The Miami River: Teeming with Development
By: Ismael Rodriguez
When strolling around the Miami River, it’s hard to miss the skyline and consortium of restaurants and bars nestled underneath luxurious high-risers. Since the early 2000’s, the charming view and potential for growth have brought a drove of developers and investors to its shores.
The urgency for a slice of the Miami River has paved the way for more than 7,500 residential units sitting along the river’s mouth since 2000, with a total of 9,448 units and 530 hotel rooms in the process of being completed or approved for construction, according to the Miami River Commission.
The river, once known as an industrial waterway, has been decontaminated and beautified over the last decade or so to rebrand itself as a natural asset for residents and developers.
In doing so, the river has attracted some of the finest and tallest buildings in recent years, welcoming developments like the One River Point, a pre-construction condo comprised of 418 luxury units, Miami Riverfront Residences, and the 66-floor Aston Martin Residences, which comes with over-the-top amenities, including a helipad on the rooftop, a super-yacht marina behind the building, and private outdoor pools on balconies for buyers of penthouse units.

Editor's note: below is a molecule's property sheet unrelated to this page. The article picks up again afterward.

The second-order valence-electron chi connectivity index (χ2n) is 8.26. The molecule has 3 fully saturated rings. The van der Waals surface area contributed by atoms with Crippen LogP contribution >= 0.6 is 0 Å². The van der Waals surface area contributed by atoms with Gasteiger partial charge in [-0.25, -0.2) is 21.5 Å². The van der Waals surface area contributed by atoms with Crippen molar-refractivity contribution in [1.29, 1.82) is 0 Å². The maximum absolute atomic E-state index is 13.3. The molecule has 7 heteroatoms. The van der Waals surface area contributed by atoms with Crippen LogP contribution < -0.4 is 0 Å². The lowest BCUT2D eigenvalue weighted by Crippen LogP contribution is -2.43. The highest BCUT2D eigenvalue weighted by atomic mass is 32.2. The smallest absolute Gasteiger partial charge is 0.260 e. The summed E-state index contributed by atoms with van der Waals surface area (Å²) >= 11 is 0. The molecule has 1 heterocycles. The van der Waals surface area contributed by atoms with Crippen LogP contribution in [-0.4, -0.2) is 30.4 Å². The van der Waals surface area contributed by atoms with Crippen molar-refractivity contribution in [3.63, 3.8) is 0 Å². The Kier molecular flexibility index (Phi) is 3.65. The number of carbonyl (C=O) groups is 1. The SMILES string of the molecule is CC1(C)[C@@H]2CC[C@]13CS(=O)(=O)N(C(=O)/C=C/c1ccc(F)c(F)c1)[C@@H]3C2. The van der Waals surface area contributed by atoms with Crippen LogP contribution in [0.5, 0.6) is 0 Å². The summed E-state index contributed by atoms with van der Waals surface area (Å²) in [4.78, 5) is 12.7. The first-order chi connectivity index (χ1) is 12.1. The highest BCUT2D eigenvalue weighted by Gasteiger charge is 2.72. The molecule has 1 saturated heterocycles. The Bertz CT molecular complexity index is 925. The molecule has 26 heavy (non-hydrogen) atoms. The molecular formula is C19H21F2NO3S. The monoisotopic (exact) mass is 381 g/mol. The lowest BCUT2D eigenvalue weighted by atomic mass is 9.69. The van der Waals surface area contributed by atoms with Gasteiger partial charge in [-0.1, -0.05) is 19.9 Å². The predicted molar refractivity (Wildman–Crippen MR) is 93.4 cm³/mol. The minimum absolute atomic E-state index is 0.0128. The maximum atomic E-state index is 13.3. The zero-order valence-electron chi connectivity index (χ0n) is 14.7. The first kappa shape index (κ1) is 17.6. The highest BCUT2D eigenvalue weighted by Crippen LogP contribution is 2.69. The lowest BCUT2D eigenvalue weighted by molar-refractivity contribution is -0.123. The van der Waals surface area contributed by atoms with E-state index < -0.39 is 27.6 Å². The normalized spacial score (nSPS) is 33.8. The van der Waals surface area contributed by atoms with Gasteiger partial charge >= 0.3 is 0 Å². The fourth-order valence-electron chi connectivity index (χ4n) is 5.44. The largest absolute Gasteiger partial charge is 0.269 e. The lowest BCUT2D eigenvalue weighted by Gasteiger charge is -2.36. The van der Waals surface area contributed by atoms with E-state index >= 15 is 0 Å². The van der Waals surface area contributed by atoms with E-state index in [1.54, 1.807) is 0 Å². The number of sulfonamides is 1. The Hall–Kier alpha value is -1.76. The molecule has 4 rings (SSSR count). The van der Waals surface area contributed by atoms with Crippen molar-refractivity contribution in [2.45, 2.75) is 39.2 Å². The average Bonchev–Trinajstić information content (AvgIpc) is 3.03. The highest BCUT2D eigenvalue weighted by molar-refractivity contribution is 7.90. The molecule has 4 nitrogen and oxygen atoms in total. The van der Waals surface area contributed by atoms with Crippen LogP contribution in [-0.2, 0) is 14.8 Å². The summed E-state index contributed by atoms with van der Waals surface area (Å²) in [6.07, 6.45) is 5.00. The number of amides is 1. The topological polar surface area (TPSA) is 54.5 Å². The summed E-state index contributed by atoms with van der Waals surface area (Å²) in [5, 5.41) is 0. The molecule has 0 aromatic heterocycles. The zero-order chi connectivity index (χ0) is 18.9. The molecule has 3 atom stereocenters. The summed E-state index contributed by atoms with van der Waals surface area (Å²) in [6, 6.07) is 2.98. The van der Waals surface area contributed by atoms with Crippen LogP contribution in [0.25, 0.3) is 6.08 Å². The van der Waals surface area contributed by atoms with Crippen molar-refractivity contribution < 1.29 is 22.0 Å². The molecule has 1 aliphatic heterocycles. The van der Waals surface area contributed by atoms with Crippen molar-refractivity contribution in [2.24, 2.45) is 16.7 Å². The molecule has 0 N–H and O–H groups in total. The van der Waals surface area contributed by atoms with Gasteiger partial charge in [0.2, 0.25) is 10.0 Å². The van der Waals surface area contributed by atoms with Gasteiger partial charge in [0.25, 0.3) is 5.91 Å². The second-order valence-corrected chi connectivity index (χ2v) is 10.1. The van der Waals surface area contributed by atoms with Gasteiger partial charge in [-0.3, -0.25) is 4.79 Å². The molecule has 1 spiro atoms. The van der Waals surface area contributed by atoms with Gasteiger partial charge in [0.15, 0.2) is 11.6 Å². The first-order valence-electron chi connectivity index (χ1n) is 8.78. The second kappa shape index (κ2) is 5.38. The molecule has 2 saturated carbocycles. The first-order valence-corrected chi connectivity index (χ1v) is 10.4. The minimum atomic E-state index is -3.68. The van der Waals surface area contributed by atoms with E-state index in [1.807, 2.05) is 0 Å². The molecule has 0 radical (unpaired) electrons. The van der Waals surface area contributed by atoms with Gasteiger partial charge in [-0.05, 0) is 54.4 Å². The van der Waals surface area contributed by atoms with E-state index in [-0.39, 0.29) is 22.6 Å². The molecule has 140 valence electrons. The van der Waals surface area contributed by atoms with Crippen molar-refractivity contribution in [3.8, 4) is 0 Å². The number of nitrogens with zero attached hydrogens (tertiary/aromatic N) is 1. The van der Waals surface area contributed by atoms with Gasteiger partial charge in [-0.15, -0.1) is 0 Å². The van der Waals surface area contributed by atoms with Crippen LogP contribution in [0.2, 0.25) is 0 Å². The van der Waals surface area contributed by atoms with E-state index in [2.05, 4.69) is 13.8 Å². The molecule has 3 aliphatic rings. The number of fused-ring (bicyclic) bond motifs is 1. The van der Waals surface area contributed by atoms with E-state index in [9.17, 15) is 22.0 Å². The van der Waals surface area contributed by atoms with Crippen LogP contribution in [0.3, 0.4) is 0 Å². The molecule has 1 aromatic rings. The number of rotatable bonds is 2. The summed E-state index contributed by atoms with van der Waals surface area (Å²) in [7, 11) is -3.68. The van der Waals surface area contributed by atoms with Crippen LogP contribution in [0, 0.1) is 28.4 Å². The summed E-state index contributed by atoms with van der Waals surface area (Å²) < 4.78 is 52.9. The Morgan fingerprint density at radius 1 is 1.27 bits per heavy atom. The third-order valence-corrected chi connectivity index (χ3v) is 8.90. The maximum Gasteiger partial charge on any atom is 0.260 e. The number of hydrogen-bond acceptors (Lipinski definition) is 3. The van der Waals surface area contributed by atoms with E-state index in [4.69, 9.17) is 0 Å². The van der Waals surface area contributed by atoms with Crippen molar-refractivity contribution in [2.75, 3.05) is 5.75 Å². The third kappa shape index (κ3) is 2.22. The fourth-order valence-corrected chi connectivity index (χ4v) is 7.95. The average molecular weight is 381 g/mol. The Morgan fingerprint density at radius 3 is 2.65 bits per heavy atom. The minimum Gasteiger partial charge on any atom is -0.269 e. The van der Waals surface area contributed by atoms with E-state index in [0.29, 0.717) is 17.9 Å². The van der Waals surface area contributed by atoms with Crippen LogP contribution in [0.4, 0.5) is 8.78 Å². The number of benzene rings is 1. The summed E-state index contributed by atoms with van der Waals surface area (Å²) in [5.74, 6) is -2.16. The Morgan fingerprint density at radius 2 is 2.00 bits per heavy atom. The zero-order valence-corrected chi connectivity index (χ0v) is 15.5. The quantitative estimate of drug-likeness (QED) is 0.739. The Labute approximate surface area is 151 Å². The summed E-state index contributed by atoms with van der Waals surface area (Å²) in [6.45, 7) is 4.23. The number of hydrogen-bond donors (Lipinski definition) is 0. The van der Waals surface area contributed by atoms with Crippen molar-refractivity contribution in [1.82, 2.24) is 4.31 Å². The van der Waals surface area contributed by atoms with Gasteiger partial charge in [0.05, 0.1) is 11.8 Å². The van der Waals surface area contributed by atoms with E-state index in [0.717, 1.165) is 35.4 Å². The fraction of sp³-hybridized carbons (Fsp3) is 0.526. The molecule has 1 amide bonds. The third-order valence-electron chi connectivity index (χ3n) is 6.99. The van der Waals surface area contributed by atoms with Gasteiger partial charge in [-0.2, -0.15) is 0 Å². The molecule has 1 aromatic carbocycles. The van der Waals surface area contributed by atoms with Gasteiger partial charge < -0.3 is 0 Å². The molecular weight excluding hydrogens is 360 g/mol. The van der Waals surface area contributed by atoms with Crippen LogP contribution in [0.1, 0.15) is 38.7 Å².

“Miami is quite young, and yet, has accomplished so much. In a little over a century, Miami has progressed from a sleepy town on the Miami River, then to a popular tourist destination known almost exclusively for its hotels, beaches and nightlife, and now, to one of the most desirable international cities in the world,” according to a report last fall by ISG World Miami Report, an in-depth analysis of South Florida’s condo market. “Based on the range and acceleration of change Miami has experienced thus far, we can only imagine where the city will be 120 years from today.”
So it’s safe to say that despite space being limited along the river, the acquisitions of land around and near the Miami River have become focal points for Miami-based and international developers looking to capitalize on the American Dream.